Pleased as man with men to dwell, Jesus our Emmanuel.
Though He was the everlasting Lord, the second person of the Trinity (which is described in the song as “the Godhead”), fully equal in nature with God the Father and the Holy Spirit, Jesus became the “offspring of the Virgin’s womb.” He was “veiled in flesh,” the “incarnate Deity.” He was God, having become also a man. The name Emmanuel means “God with us,” which is what Wesley was referring to when he wrote that Jesus was “pleased as man with men to dwell, Jesus our Emmanuel.” He became a man, but in the process did not lose His deity. He was “God with us.”
The idea that Jesus would lay aside His divine privileges for any reason is nothing short of incredible, but He did so in order to provide us with salvation. Wesley focused on this amazing occurrence in the third verse, where he wrote,
Mild He lays His glory by, born that man no more may die,
Born to raise the sons of earth, born to give them second birth.
Jesus laid aside His own rights, coming to this earth and dying for our sins, that those who trust in Him might have eternal life. He was born that we might be born again, and that is good reason to sing “glory to the newborn King.”
O Little Town of Bethlehem
“O Little Town of Bethlehem” was written in 1867 by Phillips Brooks, an Episcopal pastor from Philadelphia. He had been in Israel two years earlier and had celebrated Christmas in Bethlehem. This song describes the city not so much as it was when Brooks observed it, but as he thought it might have appeared on the night of Jesus’ birth.
The first verse reads,
O little town of Bethlehem, how still we see thee lie!
Above thy deep and dreamless sleep the silent stars go by.
Yet in thy dark streets shineth the everlasting light;
The hopes and fears of all the years are met in thee tonight.
The streets of our own cities are quiet on Christmas day; stores are closed and most people are at home. It is possible that Bethlehem was quiet on the night that Jesus was born, but we know that the place was full of people from out of town, and chances are that there were even more people on the streets than usual. But this song does not say as much about the level of activity in Bethlehem as it does about the fact that very few people even noticed the Baby who was born. One line from the second verse reads, “While mortals sleep, the angels keep their watch of wondering love”—a situation that is true even today. The world goes on about its business, working, eating, sleeping, and playing, utterly oblivious to the spiritual realities around it. As Brooks wrote in the third verse of the song,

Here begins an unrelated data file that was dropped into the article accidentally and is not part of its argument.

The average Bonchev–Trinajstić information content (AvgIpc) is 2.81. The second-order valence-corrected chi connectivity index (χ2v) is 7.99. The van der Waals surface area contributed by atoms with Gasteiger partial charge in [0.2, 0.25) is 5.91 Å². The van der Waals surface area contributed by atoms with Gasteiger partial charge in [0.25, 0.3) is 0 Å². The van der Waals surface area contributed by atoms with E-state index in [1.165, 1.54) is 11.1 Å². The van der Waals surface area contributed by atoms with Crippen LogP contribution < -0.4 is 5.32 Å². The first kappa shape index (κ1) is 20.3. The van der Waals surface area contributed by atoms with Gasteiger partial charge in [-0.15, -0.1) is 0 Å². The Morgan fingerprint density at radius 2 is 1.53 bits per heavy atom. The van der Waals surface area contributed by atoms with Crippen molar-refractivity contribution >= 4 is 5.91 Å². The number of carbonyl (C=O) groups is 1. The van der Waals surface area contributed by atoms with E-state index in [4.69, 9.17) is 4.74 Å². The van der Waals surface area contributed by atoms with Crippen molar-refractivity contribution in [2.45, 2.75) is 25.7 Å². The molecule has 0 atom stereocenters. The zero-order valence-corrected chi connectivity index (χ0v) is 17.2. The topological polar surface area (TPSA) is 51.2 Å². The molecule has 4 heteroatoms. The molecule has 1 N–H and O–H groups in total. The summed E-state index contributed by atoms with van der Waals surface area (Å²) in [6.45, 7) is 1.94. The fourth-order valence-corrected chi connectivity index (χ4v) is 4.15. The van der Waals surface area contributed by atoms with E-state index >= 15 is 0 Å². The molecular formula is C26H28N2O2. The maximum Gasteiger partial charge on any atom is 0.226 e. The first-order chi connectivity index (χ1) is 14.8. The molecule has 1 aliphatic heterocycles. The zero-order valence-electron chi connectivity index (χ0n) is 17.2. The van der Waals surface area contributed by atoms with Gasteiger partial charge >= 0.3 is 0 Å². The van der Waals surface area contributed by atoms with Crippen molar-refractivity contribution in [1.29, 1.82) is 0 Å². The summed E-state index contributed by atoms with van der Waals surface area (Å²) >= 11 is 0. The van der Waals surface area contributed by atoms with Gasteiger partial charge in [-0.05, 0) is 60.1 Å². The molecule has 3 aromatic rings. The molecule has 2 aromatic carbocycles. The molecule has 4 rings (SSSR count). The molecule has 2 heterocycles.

How silently, how silently, the wondrous gift is given!
So God imparts to human hearts the blessings of His heaven.
No ear may hear His coming, but in this world of sin,
Where meek souls will receive Him still, the dear Christ enters in.
When Christ came into this world, He came quietly. The angelic announcement to the shepherds was the only publicity that accompanied Him. He was born in a stable and laid in a feeding trough; He did not arrive with the pomp that one would expect of a King. For the most part, He still does not. When people today place their faith in Jesus Christ, the Bible tells us that He comes to live inside them through the indwelling Holy Spirit (John 14:16-23; Rom. 8:9-11). There is not a lot of flash associated with an entrance like that, and some of your friends might not even notice the difference at first, but when you trust in Jesus Christ an incredibly significant event takes place. Your sins are forgiven and you are made a new person (John 5:24; 2 Cor. 5:17).
Jesus’ coming means that Christmas does not have to be the lonely time that it is for so many people. We can experience His salvation and enjoy His presence as individuals, even though the world around us does not understand what is really going on. As the last verse of the song reads,
O holy Child of Bethlehem! Descend to us we pray,
Cast out our sin, and enter in; be born in us today.
We hear the Christmas angels the great glad tidings tell;
O come to us, abide with us, Our Lord Emmanuel.
O Holy Night
The carol “O Holy Night” by John Dwight begins by describing the night Jesus was born. It reads,
O holy night! The stars are brightly shining.
It is the night of the dear Savior’s birth.
Long lay the world in sin and error pining,
Till He appeared and the soul felt its worth.
The coming of Jesus Christ should make us feel valuable, and it should make us feel loved. John 3:16 tells us that Jesus came because “God so loved the world.” First Peter 1 reminds us that God has actually purchased us out of our slavery to sin, not with something perishable and comparatively worthless like silver and gold, “but with precious blood, as of a lamb unblemished and spotless, the blood of Christ” (vv. 18,19). The fact that Jesus gave Himself for us should cause our souls to feel their worth to God.